Database on missing women in Afrin

A research project based in the USA documents the cases of women who have gone missing since the Turkish occupation in Afrin in Northern Syria. A database provides information on the place, time and circumstances of the disappearance or abduction.

Since the invasion of Syria’s Afrin region by Turkish forces and their affiliated armed opposition groups in 2018, over 150 women and girls have gone missing from the area, and the fates of many remain unknown. One US-based independent researcher documents the kidnappings and disappearances of these women to raise awareness of the continuous violations happening in Afrin.

The project, called the Missing Afrin Women, launched in July 2020, though research for the project had been ongoing for months prior, according to the project’s founder, independent researcher Meghan Bodette.

“Since the start of the invasion and occupation of Afrin in 2018, mainstream media, foreign governments, and international institutions have done nothing to raise awareness of the human rights abuses that take place there on a daily basis—let alone taken action to stop them,” Bodette told North Press, adding that she launched the project to raise awareness of just one aspect of the various abuses carried out against the region’s indigenous population.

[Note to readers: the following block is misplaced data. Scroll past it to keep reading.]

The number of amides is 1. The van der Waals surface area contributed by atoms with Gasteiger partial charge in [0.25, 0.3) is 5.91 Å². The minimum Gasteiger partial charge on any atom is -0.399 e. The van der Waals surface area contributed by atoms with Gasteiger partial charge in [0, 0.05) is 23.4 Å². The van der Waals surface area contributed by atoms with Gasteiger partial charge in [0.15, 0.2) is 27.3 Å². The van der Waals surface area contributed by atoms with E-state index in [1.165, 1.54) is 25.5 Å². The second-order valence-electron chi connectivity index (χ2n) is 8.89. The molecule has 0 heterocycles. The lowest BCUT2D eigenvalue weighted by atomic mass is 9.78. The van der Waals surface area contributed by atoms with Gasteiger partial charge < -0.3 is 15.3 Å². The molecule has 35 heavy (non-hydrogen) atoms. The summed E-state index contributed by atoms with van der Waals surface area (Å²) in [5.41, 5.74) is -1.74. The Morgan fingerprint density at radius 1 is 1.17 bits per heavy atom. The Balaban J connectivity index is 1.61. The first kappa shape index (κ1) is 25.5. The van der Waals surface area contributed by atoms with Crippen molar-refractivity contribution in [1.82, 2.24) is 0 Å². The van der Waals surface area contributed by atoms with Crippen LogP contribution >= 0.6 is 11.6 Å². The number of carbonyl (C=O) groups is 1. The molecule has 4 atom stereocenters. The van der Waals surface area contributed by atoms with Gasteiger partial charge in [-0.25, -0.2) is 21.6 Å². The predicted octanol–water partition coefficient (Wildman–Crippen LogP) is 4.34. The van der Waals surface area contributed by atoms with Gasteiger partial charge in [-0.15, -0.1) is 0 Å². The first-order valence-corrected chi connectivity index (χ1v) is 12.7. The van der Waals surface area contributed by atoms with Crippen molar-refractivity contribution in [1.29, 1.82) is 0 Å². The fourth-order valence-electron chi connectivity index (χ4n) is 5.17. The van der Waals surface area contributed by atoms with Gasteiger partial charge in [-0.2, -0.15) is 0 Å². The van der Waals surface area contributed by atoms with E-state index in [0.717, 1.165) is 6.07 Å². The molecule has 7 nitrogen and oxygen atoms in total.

Afrin has been controlled by Turkish-backed Syrian militias, often known as the Syrian National Army (SNA), since March 2018 when the Turkish army launched its cross-border offensive on the Afrin region claiming to target the Kurdish People’s Protection Units (YPG) which had been prominent in the area since 2012. Since this time, residents in the region have reported many human rights abuses, including theft, looting, assault, kidnapping and murder.

The project’s website includes a list of the missing women and girls, including information about the date and location from which they were kidnapped or disappeared, which armed faction kidnapped them, their current status, and additional notes about the kidnapping or disappearance.

The list is also represented in an interactive map, which shows the location of kidnappings and whether or not the women in question have been found or released. The site also publishes articles and news reports about ongoing ethnic- and gender-based violence in Afrin.

Bodette compiles claims from both local news agencies and human rights groups. While she started the project individually, she has gone on to collaborate with other concerned individuals and groups to create a more comprehensive database, and expressed her wish to develop even more connections in the future.

“I wanted to show specifically how Turkey and its extremist proxies are targeting women to destroy the advances in gender equality and women’s rights made by the Autonomous Administration of North and East Syria,” she added.